Last Updated on
Michael Westropp, C.J.
1. Subapa had two sons, Krishnapa and Sinapa (alias Shrinivas), who, it is alleged by the plaintiffs, inherited the house, the subject of this suit, from their father Subapa. While Krishnapa and Sinapa were undivided in estate, one undivided moiety of the house was, by public auction, sold by a Civil Court in execution of a decree obtained against Sinapa, and the other undivided moiety was also by public auction sold by the same Court to the defendant Narayanacharya in execution of a decree obtained against Sinapa and Krishnapa. Narso and Svajirav, the sons of Krishnapa, have brought their suit against Narayanacharya to recover two-thirds of a moiety of the house on the ground that at the time of the sale, to Narayanacharya they had a vested interest to that extent in their father’s undivided moiety of the house.
2. On behalf of the defendant it has been questioned whether the house was ancestral property of Krishnapa and Sinapa, and alleged that they acquired it from their uncle Venkapa, brother of their father Subapa; and Baboo Nund Coomar v. Moulvi Razeeooddeen Hoosein (10 Beng. L.R. 183; S.C., 18 Cal.W.R. 477 Civ. Rul.) has been cited to show that the house, having been thus acquired from a collateral kinsman, and not from a lineal ancestor, cannot be regarded as ancestral. But it is unnecessary for us to consider either the law or the fact as to the mode in which Krishnapa and Sinapa succeeded to the house, for, even assuming that the contention of the plaintiffs is correct, viz., that the house was ancestral property in the hands of Krishnapa and Sinapa, we think that the plaintiffs must fail in their suit, and that the sale to the defendant was binding upon them. The sale was unquestionably made by the Court in or towards satisfaction of a debt of Krishnapa as well, as of his brother Sinapa; and, there is not any allegation that such debt was contracted for purposes either illegal or immoral. That being so, it is settled by the highest authority that even the ancestral property of the father may be sold either by himself or by a Civil Court having jurisdiction in satisfaction of such-debt, and that such sale will bind sons in esse at the time of the sale: Girdharee Lall v. Kantoo Lall and Muddun Thakoor v. Kantoo Lall (14 Beng., L.R., 187; s.c., L.R. 1. Ind. App. 321; 22 Cal. W.R. 56 Civ. Rul.),. Hunooman Persaud Panday v. Mussamut Babooee Munraj Koonweree (6 Moore’s Ind., App., 393), in which last case it was said by Knight Bruce, L.J., (at page 421) in giving judgment, that, “by the Hindu law, the freedom of the son from the obligation to discharge the father’s debt has respect to the nature of the debt and not to the nature of the estate, whether ancestral or acquired by the creator of the debt.” That was a case decided in accordance with the Mitakshara. The liability of ancestral estate in the hands of sons or grandsons to the debts of the father or grandfather is provided for by special texts, ex. gr., Narada (1 Dig. Bk. I, ch. V, pl. CLXIX): “A father being dead, his sons, whether after partition or before it, shall discharge his debt in proportion to their shares, or that son. alone who has taken the burden on himself”; and Vrihasputi (1 Dig. Bk. I, ch. V, pl. CLXVII) says that “the father’s debt must be first paid, and next a debt contracted by the man himself; but the debt of the paternal grandfather must even be paid before either of those”;2. “The sons must pay the debt of their father, when proved, as if it were their own, or with interest; the son’s son must pay the debt of his grandfather but without interest; and his son or the great-grandson shall not be compelled, to discharge it unless he be heir and have assets,” and see 1 Dig. Bk. I, ch. V, pl. CLXX, CLXXVII, CLXXVIII, CXCVI, CXCVII, et seq. And nowhere was the responsibility of the sons and grandsons of a Hindu for their father’s and grandfather’s debts more stringent than in the Mofussil of this Presidency. Until the Bombay Legislature, at the suggestion of Mr. White, intervened in their favour by passing Bombay Act VII of 1866, they were personally liable for the debts of those ancestors, whether or not they received assets from them. It is true that under the Mitakshara and Mayukha the son takes a vested interest in ancestral estate at his birth, but that interest is subject to the liability of that estate for the debts of his father and grandfather.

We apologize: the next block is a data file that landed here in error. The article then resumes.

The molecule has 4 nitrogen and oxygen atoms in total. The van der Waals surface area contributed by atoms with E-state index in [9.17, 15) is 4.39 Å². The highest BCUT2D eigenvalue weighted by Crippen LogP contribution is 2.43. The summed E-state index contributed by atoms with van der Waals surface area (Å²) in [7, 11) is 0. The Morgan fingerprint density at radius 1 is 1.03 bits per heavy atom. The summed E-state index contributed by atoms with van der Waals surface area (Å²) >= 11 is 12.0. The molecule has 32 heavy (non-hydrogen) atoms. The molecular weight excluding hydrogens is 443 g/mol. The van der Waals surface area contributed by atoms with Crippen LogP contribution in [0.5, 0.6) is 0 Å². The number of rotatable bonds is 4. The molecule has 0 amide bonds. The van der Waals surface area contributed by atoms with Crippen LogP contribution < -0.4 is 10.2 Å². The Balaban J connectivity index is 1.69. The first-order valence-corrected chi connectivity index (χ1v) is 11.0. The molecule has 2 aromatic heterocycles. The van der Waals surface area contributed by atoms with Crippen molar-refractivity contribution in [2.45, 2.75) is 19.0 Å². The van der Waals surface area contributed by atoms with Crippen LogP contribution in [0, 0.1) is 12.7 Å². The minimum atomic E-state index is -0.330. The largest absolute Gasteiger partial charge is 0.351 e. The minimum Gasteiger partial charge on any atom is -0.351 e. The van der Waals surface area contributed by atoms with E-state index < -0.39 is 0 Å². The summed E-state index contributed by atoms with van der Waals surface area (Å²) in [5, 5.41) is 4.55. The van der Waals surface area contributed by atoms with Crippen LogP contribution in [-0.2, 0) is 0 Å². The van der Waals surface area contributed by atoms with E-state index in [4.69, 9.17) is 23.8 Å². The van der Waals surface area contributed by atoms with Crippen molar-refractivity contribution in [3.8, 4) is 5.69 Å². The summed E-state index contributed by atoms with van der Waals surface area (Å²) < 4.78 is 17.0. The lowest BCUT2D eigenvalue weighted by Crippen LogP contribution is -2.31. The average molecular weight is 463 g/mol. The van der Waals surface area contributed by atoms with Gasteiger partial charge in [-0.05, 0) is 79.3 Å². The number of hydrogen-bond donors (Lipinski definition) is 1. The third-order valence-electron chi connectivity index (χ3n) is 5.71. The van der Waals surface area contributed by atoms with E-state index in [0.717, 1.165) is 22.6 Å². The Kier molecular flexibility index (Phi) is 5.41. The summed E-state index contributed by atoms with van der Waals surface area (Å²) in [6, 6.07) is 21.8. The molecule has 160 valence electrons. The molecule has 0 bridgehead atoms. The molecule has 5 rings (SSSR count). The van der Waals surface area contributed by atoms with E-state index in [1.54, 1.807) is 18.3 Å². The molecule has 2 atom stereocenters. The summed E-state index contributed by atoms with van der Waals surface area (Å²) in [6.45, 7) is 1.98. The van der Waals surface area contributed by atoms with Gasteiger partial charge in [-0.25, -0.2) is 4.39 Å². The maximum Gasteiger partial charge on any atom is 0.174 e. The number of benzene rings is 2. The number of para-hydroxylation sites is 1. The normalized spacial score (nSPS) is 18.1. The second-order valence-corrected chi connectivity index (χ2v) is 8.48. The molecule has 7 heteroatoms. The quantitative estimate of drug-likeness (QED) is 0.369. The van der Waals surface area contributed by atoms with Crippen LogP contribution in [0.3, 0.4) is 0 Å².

3. An attempt was made to distinguish a sale by private transfer from an execution sale, by which latter, it is said, only the right, title and interest of the judgment-debtor is sold. But it is as we have seen, the right of that debtor to appropriate even ancestral estate in payment of his debts, and such an appropriation has been upheld by the Privy Council in the two appeals in 14 Beng. L.R., first above-mentioned by us, in one of which the sale was by private transfer and in the other by judicial order. It may be said that the latter sale was under Act IV of 1846, the 10th section of which puts judicial sale on the same basis as private transfers, and not under the Civil Procedure Code. But Sir B. Peacock, in giving the judgment of the Privy Council, did not make any distinction between a judicial sale under that Act and a judicial sale under the Civil Procedure Code. The plaintiffs have relied on the decision of Phear, J., in Jugdeep Narain Singh v. Deendial (12 Beng. L.R. 100; s.c., 20 Cal. W.R., 174 Civ. Rul.), but that decision was made previously to the Privy Council decisions in Girdharee Lall v. Kantoo Lall (L.R. 1 Ind. App. 321; s.c., 14 Beng. L.R. 187; 22 Cal., W.R. 56 Civ. Rul.).
4. We reverse the decrees of the Courts below, and make a decree for the defendant Narayanacharya, and we direct the plaintiff’s to pay to him the costs of the suit, but order that the parties respectively shall bear their own costs of both appeals.